￼After the American Revolutionary War, newly elected President George Washington wanted to "civilize" the Native American into U.S. citizens. Ten million otherwise peaceful Indians already belonged to their own Sovereign Nations in North America, but Washington wanted to assimilate them into the new American way of life. Thoughtful, Americans. Until in 1830 when the U.S. Congress passed the “Indian Removal Act” which effectively authorized itself to relocate Native Americans from their homes and heartlands to Reservations.
What isn’t widely known is that General George Washington was far less sympathetic during the war. As alien as it may seem now, by the late 1700s, many American leaders were openly advocating for the extermination of the encampments and tribes. For instance, in 1779, a decade before he became first president of the U.S., Washington told the military commander attacking the Iroquois to “lay waste all the settlements around that the country may not be merely overrun but destroyed” and not to “listen to any overture of peace before the total ruin of their settlements is effected.” He insisted upon the military need to fill the Indians with “a terror with which the severity of the chastisement they receive will inspire them.” By the twenty-first century, this people, which once represented one hundred percent of North America’s population, had been reduced and dwindled to a scant one percent.
The U.S. was not the first to marginalize the Indigenous Peoples of North America. Christopher Columbus never set foot on the mainland United States. In fact, he never even saw it. His four voyages took him to the Caribbean, a small detour to Central America, and a hop to the northeast coast of Venezuela. He had no idea the continent of North America existed, or that he’d stumbled onto a New World. He actually ran aground at San Salvador (a yet undisclosed island in the Bahamas) before proclaiming that had found India! What he’d categorically not done was discover anything, as approximately one hundred million people already lived in North America quite happily. On the other hand, what he did was to start a brutal slave trade in The Americas, and usher in four centuries of genocide that would cull them into virtual extinction. Within a generation of Columbus’ landing, a mere ten percent of the American Indian population remained before passing the baton of extermination to the United States.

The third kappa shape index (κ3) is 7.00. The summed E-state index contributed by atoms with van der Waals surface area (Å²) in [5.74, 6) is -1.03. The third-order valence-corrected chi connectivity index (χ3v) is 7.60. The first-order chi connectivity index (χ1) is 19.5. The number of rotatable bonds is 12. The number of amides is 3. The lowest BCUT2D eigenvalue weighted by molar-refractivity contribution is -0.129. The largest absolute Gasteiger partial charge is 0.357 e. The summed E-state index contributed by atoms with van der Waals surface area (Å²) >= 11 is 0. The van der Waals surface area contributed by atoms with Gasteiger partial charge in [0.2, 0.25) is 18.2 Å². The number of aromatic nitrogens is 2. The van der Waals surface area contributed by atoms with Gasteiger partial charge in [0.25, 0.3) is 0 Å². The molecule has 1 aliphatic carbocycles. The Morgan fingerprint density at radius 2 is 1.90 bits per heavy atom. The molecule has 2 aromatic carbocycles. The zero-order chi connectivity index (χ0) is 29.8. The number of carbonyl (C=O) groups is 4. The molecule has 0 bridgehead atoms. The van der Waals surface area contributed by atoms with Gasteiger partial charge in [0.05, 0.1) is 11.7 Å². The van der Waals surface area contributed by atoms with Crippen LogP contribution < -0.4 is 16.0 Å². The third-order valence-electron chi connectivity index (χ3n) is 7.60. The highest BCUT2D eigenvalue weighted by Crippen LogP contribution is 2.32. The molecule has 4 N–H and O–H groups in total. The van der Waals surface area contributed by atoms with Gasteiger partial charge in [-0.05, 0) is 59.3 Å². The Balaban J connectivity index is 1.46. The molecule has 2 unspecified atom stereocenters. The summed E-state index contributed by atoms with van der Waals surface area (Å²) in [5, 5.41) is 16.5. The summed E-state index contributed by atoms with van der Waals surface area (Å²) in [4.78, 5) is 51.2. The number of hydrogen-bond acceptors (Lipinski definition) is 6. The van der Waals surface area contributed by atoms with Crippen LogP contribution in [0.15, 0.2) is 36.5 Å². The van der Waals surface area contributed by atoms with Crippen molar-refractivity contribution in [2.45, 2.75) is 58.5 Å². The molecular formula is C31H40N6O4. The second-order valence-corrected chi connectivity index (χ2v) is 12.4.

“War is hell,” as Secretary of Defense Donald Rumsfeld so eloquently put it, and, given the conquests and consequences we see unfolding every day in the Middle East, now is a good time to look at the reality of what happens to people who get in our way. The United States Bureau of Indian Affairs recently apologized for these crimes against humanity with this however convenient statement of contrition: “As the nation looked to the West for more land, this agency participated in the ethnic cleansing that befell the western tribes. It must be acknowledged that the deliberate spread of disease, the decimation of the mighty bison herds, the use of the poison alcohol to destroy mind and body, and the cowardly killing of women and children made for tragedy on a scale so ghastly that it cannot be dismissed as merely the inevitable consequence of the clash of competing ways of life. We accept this inheritance, this legacy of racism and inhumanity.”